Since the beginning of social media, employers have been concerned about negative postings and comments, issuing social media policies that control, discourage and outright forbid making negative statements online. Thanks to a new ruling by the National Labor Relations Board (NLRB), Georgia-Pacific employees’ social media policy has been overturned and employees are now able to discuss work on social media sites without fear of punishment.
In 2012, the Association of Western Pulp and Paper Workers (AWPPW) filed charges with the NLRB, stating the social media policy was too broad and imposed on their employees’ speech about the company, whether they were at work or at home. The policy prohibited the use of social media even outside of the workplace and carried the risk that failure to follow the policy might subject them to discipline, including termination.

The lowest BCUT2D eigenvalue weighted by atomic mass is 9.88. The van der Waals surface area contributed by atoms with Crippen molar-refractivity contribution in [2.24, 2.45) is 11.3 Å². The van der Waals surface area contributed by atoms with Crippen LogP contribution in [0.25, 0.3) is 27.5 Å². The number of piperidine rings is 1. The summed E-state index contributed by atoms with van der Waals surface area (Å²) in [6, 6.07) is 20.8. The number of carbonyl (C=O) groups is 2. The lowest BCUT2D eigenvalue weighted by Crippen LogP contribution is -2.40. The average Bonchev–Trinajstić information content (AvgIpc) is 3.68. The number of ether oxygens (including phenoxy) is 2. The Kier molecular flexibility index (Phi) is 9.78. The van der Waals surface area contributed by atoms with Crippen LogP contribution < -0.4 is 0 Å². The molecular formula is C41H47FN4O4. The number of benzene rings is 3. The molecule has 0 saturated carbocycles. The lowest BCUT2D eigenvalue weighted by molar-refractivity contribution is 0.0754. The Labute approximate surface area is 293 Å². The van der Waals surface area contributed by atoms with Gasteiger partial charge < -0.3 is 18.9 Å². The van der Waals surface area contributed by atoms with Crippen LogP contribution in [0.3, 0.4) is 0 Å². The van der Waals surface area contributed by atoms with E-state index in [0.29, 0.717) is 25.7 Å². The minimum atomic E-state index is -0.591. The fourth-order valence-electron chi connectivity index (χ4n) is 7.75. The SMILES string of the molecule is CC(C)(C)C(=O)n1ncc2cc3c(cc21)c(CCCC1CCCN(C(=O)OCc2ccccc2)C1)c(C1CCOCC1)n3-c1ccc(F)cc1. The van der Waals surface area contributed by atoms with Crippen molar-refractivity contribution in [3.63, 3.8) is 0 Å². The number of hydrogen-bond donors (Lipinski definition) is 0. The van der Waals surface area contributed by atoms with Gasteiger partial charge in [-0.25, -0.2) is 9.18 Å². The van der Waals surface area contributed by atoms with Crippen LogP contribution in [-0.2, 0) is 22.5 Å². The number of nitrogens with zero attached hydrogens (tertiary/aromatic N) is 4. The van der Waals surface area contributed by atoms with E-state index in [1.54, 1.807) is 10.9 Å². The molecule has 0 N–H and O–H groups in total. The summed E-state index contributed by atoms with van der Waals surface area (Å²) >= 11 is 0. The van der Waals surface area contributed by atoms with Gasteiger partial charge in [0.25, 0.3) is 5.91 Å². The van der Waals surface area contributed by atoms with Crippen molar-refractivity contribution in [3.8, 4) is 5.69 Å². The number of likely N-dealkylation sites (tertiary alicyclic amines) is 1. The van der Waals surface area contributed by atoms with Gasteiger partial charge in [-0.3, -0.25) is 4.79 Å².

While labor law does allow employers some ability to restrict employee speech (such as prohibiting employees from disparaging their employer and its products, or defaming individual supervisors or managers), the National Labor Relations Act does not allow employer to issue broad policies prohibiting employees from sharing information relating to ‘wages, hours and other terms and conditions of employment’ with each other, because such prohibitions would make collective action by employees impossible.
As part of the settlement, Georgia-Pacific, a Koch Brothers-owned company, was required to post notices stating that the will repeal their social media policy and would not “issue policies that interfere with [employees’] rights to share information relating to wages, hours and other terms and conditions of employment with others, including on social media.” The settlement also guarantees employees the right to use the company email to share information about working conditions.